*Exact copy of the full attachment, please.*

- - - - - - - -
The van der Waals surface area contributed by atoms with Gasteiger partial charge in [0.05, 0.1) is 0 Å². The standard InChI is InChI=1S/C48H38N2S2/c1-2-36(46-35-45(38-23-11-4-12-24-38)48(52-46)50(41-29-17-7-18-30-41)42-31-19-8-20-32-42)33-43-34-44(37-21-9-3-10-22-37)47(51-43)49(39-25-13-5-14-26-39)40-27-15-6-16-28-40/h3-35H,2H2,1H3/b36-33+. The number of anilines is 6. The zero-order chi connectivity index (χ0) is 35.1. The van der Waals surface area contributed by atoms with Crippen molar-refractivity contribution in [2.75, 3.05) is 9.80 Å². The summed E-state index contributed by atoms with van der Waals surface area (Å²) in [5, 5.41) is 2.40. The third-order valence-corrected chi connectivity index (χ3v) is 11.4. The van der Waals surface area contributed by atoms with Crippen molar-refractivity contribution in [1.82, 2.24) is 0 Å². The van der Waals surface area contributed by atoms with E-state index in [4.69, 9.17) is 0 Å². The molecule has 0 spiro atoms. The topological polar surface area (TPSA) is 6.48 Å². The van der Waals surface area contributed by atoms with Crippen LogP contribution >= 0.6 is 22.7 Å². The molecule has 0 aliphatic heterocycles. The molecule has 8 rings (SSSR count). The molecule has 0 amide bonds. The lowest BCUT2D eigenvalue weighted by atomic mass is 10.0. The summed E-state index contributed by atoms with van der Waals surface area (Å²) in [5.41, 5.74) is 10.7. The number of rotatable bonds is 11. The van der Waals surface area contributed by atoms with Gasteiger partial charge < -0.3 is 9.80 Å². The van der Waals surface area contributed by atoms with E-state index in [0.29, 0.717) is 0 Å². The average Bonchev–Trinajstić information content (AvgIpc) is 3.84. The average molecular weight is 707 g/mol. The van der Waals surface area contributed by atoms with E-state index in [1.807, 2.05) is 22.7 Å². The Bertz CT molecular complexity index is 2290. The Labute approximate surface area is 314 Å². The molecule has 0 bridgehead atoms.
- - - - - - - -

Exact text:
The van der Waals surface area contributed by atoms with Gasteiger partial charge in [0.05, 0.1) is 0 Å². The standard InChI is InChI=1S/C48H38N2S2/c1-2-36(46-35-45(38-23-11-4-12-24-38)48(52-46)50(41-29-17-7-18-30-41)42-31-19-8-20-32-42)33-43-34-44(37-21-9-3-10-22-37)47(51-43)49(39-25-13-5-14-26-39)40-27-15-6-16-28-40/h3-35H,2H2,1H3/b36-33+. The number of anilines is 6. The zero-order chi connectivity index (χ0) is 35.1. The van der Waals surface area contributed by atoms with Crippen molar-refractivity contribution in [2.75, 3.05) is 9.80 Å². The summed E-state index contributed by atoms with van der Waals surface area (Å²) in [5, 5.41) is 2.40. The third-order valence-corrected chi connectivity index (χ3v) is 11.4. The van der Waals surface area contributed by atoms with Crippen molar-refractivity contribution in [1.82, 2.24) is 0 Å². The van der Waals surface area contributed by atoms with E-state index in [4.69, 9.17) is 0 Å². The molecule has 0 spiro atoms. The topological polar surface area (TPSA) is 6.48 Å². The van der Waals surface area contributed by atoms with Crippen LogP contribution >= 0.6 is 22.7 Å². The molecule has 0 aliphatic heterocycles. The molecule has 8 rings (SSSR count). The molecule has 0 amide bonds. The lowest BCUT2D eigenvalue weighted by atomic mass is 10.0. The summed E-state index contributed by atoms with van der Waals surface area (Å²) in [5.41, 5.74) is 10.7. The number of rotatable bonds is 11. The van der Waals surface area contributed by atoms with Gasteiger partial charge < -0.3 is 9.80 Å². The van der Waals surface area contributed by atoms with E-state index in [0.29, 0.717) is 0 Å². The average Bonchev–Trinajstić information content (AvgIpc) is 3.84. The average molecular weight is 707 g/mol. The van der Waals surface area contributed by atoms with E-state index in [1.807, 2.05) is 22.7 Å². The Bertz CT molecular complexity index is 2290. The Labute approximate surface area is 314 Å². The molecule has 0 bridgehead atoms.